Senate Panel Backs Pay Raises, Weapons Cuts in Defense Spending Bill

A Senate panel Tuesday endorsed a larger pay raise for military personnel than President Bush had recommended and made cuts in the president's request for several weapons programs.

The Senate defense appropriations subcommittee approved $459.6 billion in spending for fiscal 2008, about $3.5 billion less than the White House requested. Among the programs trimmed, chairman Daniel Inouye said in Friday's 11-minute meeting, were the Army's Armed Reconnaissance Helicopter program, which is behind schedule, and the Navy's Littoral Combat Ship, whose costs have exceeded projections.

The Defense Department's military and civilian workers would receive a 3.5 percent pay raise in the fiscal year that begins Oct. 1. Bush recommended a 3 percent hike.

The spending bill, similar to one passed by the House, must go to the full Senate Appropriations Committee and the Senate floor before being reconciled with the House version. That is unlikely to happen by Oct. 1, lawmakers said, and a stopgap spending measure will likely be needed to keep the military funded for a time.

The appropriations bill does include money targeted for the war in Iraq, which will be handled in a supplemental spending bill that Bush will request this fall. Inouye, D-Hawaii, urged his colleagues not to use the fiscal 2008 spending bill as a vehicle to debate the Iraq war, and they complied.

The measure endorsed Tuesday would add nearly $950 million to Bush's request for the Defense Health Program, including an extra $486 million for military hospitals.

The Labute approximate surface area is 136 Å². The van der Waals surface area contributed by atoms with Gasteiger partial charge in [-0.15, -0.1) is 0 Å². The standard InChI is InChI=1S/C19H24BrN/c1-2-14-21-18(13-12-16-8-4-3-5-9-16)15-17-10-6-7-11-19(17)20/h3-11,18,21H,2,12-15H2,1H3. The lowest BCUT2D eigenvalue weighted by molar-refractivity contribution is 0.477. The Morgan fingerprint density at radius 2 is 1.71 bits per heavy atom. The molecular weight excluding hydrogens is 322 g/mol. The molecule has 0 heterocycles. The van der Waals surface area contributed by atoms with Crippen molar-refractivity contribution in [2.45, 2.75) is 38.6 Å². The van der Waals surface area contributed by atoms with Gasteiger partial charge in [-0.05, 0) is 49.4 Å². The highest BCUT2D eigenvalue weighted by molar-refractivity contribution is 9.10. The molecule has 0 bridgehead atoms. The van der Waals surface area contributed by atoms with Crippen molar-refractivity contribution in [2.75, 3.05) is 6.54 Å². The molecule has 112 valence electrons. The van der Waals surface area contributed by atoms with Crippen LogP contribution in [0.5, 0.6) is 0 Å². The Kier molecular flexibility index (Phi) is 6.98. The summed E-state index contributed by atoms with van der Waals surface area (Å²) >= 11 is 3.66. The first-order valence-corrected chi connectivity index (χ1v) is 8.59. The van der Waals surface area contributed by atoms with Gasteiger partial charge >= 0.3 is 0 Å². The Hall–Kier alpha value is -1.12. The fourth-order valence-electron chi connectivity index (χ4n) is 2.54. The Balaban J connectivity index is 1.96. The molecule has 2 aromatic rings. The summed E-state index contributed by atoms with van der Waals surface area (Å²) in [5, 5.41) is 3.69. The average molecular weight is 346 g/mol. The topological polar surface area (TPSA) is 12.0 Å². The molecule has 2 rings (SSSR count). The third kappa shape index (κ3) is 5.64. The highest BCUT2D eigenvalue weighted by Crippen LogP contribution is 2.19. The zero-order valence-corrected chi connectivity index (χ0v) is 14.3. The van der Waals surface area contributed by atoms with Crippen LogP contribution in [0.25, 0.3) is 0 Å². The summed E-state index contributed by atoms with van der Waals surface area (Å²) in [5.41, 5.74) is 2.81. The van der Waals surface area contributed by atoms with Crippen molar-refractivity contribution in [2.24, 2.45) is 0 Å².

It adds $1 billion to the administration's request for new equipment for the National Guard and Reserves, which face "serious shortfalls," Inouye said.

The bill would add $470 million to a multiyear purchase plan of Virginia Class submarines, and fully fund the Marine Corps' V-22 Osprey aircraft program. It would fully fund the Future Combat Systems, which Inouye called the Army's highest priority. It would buy 20 F-22 fighter planes and 12 Joint Strike Fighters.

The bill would reduce Bush's requested funding for a missile defense program by about $300 million, a sum approved earlier by the Senate's military policy-making committee, Inouye said.

He said the spending plan would "meet our priorities: ensuring readiness, protecting our forces and acquiring the critical equipment that our service men and women need and deserve."